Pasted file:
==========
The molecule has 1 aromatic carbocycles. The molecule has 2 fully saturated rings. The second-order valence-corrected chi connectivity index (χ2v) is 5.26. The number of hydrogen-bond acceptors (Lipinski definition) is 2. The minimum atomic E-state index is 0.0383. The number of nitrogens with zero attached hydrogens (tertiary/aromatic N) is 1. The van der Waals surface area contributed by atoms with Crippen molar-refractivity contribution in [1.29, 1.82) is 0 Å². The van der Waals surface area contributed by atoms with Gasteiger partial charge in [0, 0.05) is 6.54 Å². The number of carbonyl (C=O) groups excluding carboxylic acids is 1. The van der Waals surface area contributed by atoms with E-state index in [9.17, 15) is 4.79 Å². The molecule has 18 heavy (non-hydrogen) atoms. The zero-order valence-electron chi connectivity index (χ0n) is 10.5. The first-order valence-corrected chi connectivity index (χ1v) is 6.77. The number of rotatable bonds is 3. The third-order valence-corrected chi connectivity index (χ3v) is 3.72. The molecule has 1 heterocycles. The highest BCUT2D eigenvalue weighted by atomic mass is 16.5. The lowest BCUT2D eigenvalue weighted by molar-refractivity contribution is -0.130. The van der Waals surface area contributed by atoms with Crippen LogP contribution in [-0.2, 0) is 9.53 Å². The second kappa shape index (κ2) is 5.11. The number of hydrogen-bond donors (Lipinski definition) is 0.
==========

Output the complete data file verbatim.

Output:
The molecule has 1 aromatic carbocycles. The molecule has 2 fully saturated rings. The second-order valence-corrected chi connectivity index (χ2v) is 5.26. The number of hydrogen-bond acceptors (Lipinski definition) is 2. The minimum atomic E-state index is 0.0383. The number of nitrogens with zero attached hydrogens (tertiary/aromatic N) is 1. The van der Waals surface area contributed by atoms with Crippen molar-refractivity contribution in [1.29, 1.82) is 0 Å². The van der Waals surface area contributed by atoms with Gasteiger partial charge in [0, 0.05) is 6.54 Å². The number of carbonyl (C=O) groups excluding carboxylic acids is 1. The van der Waals surface area contributed by atoms with E-state index in [9.17, 15) is 4.79 Å². The molecule has 18 heavy (non-hydrogen) atoms. The zero-order valence-electron chi connectivity index (χ0n) is 10.5. The first-order valence-corrected chi connectivity index (χ1v) is 6.77. The number of rotatable bonds is 3. The third-order valence-corrected chi connectivity index (χ3v) is 3.72. The molecule has 1 heterocycles. The highest BCUT2D eigenvalue weighted by atomic mass is 16.5. The lowest BCUT2D eigenvalue weighted by molar-refractivity contribution is -0.130. The van der Waals surface area contributed by atoms with Crippen LogP contribution in [-0.2, 0) is 9.53 Å². The second kappa shape index (κ2) is 5.11. The number of hydrogen-bond donors (Lipinski definition) is 0.